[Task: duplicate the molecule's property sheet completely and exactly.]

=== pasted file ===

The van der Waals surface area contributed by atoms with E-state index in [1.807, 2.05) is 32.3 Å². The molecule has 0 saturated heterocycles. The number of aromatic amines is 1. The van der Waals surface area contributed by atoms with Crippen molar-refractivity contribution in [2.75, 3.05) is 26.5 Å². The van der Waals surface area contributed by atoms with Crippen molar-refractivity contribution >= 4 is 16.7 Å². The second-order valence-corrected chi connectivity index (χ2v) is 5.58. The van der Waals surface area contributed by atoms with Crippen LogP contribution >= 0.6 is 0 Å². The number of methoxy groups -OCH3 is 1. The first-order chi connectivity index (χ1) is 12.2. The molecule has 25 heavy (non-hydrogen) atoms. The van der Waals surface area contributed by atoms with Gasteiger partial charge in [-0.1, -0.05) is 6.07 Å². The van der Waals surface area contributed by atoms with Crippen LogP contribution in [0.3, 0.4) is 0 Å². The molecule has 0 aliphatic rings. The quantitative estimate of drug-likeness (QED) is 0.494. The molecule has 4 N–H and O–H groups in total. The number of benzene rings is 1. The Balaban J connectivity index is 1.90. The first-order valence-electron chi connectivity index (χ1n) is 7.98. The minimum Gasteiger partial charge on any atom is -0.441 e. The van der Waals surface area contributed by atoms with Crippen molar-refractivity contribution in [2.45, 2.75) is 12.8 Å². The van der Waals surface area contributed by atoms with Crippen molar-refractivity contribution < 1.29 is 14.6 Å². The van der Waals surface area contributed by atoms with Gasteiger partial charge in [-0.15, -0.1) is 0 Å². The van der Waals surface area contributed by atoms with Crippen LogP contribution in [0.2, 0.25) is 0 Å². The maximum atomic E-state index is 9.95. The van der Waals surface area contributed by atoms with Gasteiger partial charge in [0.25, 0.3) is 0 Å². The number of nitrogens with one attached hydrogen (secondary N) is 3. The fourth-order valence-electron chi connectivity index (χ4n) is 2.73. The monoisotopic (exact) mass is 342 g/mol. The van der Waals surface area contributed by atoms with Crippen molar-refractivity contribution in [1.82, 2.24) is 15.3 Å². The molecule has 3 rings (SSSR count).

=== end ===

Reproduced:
The van der Waals surface area contributed by atoms with E-state index in [1.807, 2.05) is 32.3 Å². The molecule has 0 saturated heterocycles. The number of aromatic amines is 1. The van der Waals surface area contributed by atoms with Crippen molar-refractivity contribution in [2.75, 3.05) is 26.5 Å². The van der Waals surface area contributed by atoms with Crippen molar-refractivity contribution >= 4 is 16.7 Å². The second-order valence-corrected chi connectivity index (χ2v) is 5.58. The van der Waals surface area contributed by atoms with Crippen LogP contribution >= 0.6 is 0 Å². The number of methoxy groups -OCH3 is 1. The first-order chi connectivity index (χ1) is 12.2. The molecule has 25 heavy (non-hydrogen) atoms. The van der Waals surface area contributed by atoms with Gasteiger partial charge in [-0.1, -0.05) is 6.07 Å². The van der Waals surface area contributed by atoms with Crippen LogP contribution in [0.3, 0.4) is 0 Å². The molecule has 0 aliphatic rings. The quantitative estimate of drug-likeness (QED) is 0.494. The molecule has 4 N–H and O–H groups in total. The number of benzene rings is 1. The Balaban J connectivity index is 1.90. The first-order valence-electron chi connectivity index (χ1n) is 7.98. The minimum Gasteiger partial charge on any atom is -0.441 e. The van der Waals surface area contributed by atoms with Crippen molar-refractivity contribution in [2.45, 2.75) is 12.8 Å². The van der Waals surface area contributed by atoms with Crippen molar-refractivity contribution < 1.29 is 14.6 Å². The van der Waals surface area contributed by atoms with Gasteiger partial charge in [-0.15, -0.1) is 0 Å². The van der Waals surface area contributed by atoms with Crippen LogP contribution in [0.2, 0.25) is 0 Å². The maximum atomic E-state index is 9.95. The van der Waals surface area contributed by atoms with Gasteiger partial charge in [0.25, 0.3) is 0 Å². The number of nitrogens with one attached hydrogen (secondary N) is 3. The fourth-order valence-electron chi connectivity index (χ4n) is 2.73. The monoisotopic (exact) mass is 342 g/mol. The van der Waals surface area contributed by atoms with Crippen molar-refractivity contribution in [1.82, 2.24) is 15.3 Å². The molecule has 3 rings (SSSR count).